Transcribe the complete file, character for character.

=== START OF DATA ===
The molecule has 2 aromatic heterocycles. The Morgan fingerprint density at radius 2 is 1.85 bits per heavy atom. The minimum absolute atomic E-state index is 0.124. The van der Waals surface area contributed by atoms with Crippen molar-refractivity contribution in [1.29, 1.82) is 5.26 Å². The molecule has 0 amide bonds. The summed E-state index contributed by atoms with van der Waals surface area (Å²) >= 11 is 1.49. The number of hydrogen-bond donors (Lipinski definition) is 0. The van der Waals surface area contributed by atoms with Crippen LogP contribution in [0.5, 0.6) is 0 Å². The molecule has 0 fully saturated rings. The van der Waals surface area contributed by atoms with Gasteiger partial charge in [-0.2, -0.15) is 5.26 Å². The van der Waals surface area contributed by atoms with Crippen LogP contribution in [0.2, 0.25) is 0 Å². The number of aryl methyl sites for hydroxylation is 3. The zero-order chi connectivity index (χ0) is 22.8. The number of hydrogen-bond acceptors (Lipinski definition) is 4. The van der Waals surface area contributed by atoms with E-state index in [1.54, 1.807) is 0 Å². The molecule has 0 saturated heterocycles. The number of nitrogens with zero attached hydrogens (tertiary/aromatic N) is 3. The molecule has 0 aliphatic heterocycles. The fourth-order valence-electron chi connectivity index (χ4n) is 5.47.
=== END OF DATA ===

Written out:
The molecule has 2 aromatic heterocycles. The Morgan fingerprint density at radius 2 is 1.85 bits per heavy atom. The minimum absolute atomic E-state index is 0.124. The van der Waals surface area contributed by atoms with Crippen molar-refractivity contribution in [1.29, 1.82) is 5.26 Å². The molecule has 0 amide bonds. The summed E-state index contributed by atoms with van der Waals surface area (Å²) >= 11 is 1.49. The number of hydrogen-bond donors (Lipinski definition) is 0. The van der Waals surface area contributed by atoms with Crippen LogP contribution in [0.5, 0.6) is 0 Å². The molecule has 0 fully saturated rings. The van der Waals surface area contributed by atoms with Gasteiger partial charge in [-0.2, -0.15) is 5.26 Å². The van der Waals surface area contributed by atoms with Crippen LogP contribution in [0.2, 0.25) is 0 Å². The number of aryl methyl sites for hydroxylation is 3. The zero-order chi connectivity index (χ0) is 22.8. The number of hydrogen-bond acceptors (Lipinski definition) is 4. The van der Waals surface area contributed by atoms with E-state index in [1.54, 1.807) is 0 Å². The molecule has 0 saturated heterocycles. The number of nitrogens with zero attached hydrogens (tertiary/aromatic N) is 3. The molecule has 0 aliphatic heterocycles. The fourth-order valence-electron chi connectivity index (χ4n) is 5.47.